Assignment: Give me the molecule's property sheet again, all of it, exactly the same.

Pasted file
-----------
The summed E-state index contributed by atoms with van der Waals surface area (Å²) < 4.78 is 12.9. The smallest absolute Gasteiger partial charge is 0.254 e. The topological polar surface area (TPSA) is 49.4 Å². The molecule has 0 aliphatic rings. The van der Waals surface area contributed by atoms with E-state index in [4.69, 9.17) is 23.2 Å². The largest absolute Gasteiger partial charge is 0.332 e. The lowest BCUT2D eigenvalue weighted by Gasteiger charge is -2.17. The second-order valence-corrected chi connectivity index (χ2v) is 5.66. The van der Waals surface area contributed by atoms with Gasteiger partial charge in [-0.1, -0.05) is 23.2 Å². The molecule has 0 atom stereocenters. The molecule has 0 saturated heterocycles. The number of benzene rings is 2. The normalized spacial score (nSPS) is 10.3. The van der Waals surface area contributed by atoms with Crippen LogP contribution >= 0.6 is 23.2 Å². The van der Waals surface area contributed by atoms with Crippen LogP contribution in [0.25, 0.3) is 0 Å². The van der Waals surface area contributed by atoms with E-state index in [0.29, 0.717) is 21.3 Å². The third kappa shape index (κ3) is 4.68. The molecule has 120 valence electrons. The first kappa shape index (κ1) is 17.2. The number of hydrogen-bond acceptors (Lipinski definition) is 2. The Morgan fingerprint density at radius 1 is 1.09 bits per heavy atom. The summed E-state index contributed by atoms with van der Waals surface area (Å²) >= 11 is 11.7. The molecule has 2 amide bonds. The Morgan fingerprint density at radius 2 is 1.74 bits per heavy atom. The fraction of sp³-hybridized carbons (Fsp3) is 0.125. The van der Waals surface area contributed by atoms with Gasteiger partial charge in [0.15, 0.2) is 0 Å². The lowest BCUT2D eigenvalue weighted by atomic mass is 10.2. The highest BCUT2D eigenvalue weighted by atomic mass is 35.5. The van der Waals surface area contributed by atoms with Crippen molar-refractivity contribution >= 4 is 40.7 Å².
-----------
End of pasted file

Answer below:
The summed E-state index contributed by atoms with van der Waals surface area (Å²) < 4.78 is 12.9. The smallest absolute Gasteiger partial charge is 0.254 e. The topological polar surface area (TPSA) is 49.4 Å². The molecule has 0 aliphatic rings. The van der Waals surface area contributed by atoms with E-state index in [4.69, 9.17) is 23.2 Å². The largest absolute Gasteiger partial charge is 0.332 e. The lowest BCUT2D eigenvalue weighted by Gasteiger charge is -2.17. The second-order valence-corrected chi connectivity index (χ2v) is 5.66. The van der Waals surface area contributed by atoms with Gasteiger partial charge in [-0.1, -0.05) is 23.2 Å². The molecule has 0 atom stereocenters. The molecule has 0 saturated heterocycles. The number of benzene rings is 2. The normalized spacial score (nSPS) is 10.3. The van der Waals surface area contributed by atoms with Crippen LogP contribution >= 0.6 is 23.2 Å². The van der Waals surface area contributed by atoms with Crippen LogP contribution in [0.25, 0.3) is 0 Å². The van der Waals surface area contributed by atoms with E-state index in [0.29, 0.717) is 21.3 Å². The third kappa shape index (κ3) is 4.68. The molecule has 120 valence electrons. The first kappa shape index (κ1) is 17.2. The number of hydrogen-bond acceptors (Lipinski definition) is 2. The Morgan fingerprint density at radius 1 is 1.09 bits per heavy atom. The summed E-state index contributed by atoms with van der Waals surface area (Å²) >= 11 is 11.7. The molecule has 2 amide bonds. The Morgan fingerprint density at radius 2 is 1.74 bits per heavy atom. The fraction of sp³-hybridized carbons (Fsp3) is 0.125. The van der Waals surface area contributed by atoms with Gasteiger partial charge in [0.15, 0.2) is 0 Å². The lowest BCUT2D eigenvalue weighted by atomic mass is 10.2. The highest BCUT2D eigenvalue weighted by atomic mass is 35.5. The van der Waals surface area contributed by atoms with Crippen molar-refractivity contribution >= 4 is 40.7 Å².